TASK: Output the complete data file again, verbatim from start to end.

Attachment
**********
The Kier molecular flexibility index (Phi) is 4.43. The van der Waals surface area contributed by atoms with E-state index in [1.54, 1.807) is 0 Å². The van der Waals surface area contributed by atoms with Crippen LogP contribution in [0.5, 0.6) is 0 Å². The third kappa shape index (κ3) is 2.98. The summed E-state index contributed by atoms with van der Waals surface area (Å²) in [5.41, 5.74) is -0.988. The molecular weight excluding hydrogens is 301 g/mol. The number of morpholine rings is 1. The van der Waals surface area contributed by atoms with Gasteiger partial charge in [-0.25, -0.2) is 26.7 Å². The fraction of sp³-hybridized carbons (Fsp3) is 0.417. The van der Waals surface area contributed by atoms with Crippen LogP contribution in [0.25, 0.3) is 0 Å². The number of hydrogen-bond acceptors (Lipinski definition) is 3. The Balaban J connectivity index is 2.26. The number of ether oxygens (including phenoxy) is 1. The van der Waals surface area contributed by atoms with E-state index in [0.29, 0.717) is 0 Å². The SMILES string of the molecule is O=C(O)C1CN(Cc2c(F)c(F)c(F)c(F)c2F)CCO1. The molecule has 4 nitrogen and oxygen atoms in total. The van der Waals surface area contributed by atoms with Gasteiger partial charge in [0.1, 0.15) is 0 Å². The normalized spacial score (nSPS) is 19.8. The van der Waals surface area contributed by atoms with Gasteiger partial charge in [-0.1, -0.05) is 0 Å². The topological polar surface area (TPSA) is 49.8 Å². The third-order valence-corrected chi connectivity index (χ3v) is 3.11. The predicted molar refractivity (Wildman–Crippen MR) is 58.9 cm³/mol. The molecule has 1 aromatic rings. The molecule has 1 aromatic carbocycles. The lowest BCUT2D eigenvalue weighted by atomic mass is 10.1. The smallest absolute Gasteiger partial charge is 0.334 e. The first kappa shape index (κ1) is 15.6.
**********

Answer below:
The Kier molecular flexibility index (Phi) is 4.43. The van der Waals surface area contributed by atoms with E-state index in [1.54, 1.807) is 0 Å². The van der Waals surface area contributed by atoms with Crippen LogP contribution in [0.5, 0.6) is 0 Å². The third kappa shape index (κ3) is 2.98. The summed E-state index contributed by atoms with van der Waals surface area (Å²) in [5.41, 5.74) is -0.988. The molecular weight excluding hydrogens is 301 g/mol. The number of morpholine rings is 1. The van der Waals surface area contributed by atoms with Gasteiger partial charge in [-0.25, -0.2) is 26.7 Å². The fraction of sp³-hybridized carbons (Fsp3) is 0.417. The van der Waals surface area contributed by atoms with Crippen LogP contribution in [0.25, 0.3) is 0 Å². The number of hydrogen-bond acceptors (Lipinski definition) is 3. The Balaban J connectivity index is 2.26. The number of ether oxygens (including phenoxy) is 1. The van der Waals surface area contributed by atoms with E-state index in [0.29, 0.717) is 0 Å². The SMILES string of the molecule is O=C(O)C1CN(Cc2c(F)c(F)c(F)c(F)c2F)CCO1. The molecule has 4 nitrogen and oxygen atoms in total. The van der Waals surface area contributed by atoms with Gasteiger partial charge in [0.1, 0.15) is 0 Å². The normalized spacial score (nSPS) is 19.8. The van der Waals surface area contributed by atoms with Gasteiger partial charge in [-0.1, -0.05) is 0 Å². The topological polar surface area (TPSA) is 49.8 Å². The third-order valence-corrected chi connectivity index (χ3v) is 3.11. The predicted molar refractivity (Wildman–Crippen MR) is 58.9 cm³/mol. The molecule has 1 aromatic rings. The molecule has 1 aromatic carbocycles. The lowest BCUT2D eigenvalue weighted by atomic mass is 10.1. The smallest absolute Gasteiger partial charge is 0.334 e. The first kappa shape index (κ1) is 15.6.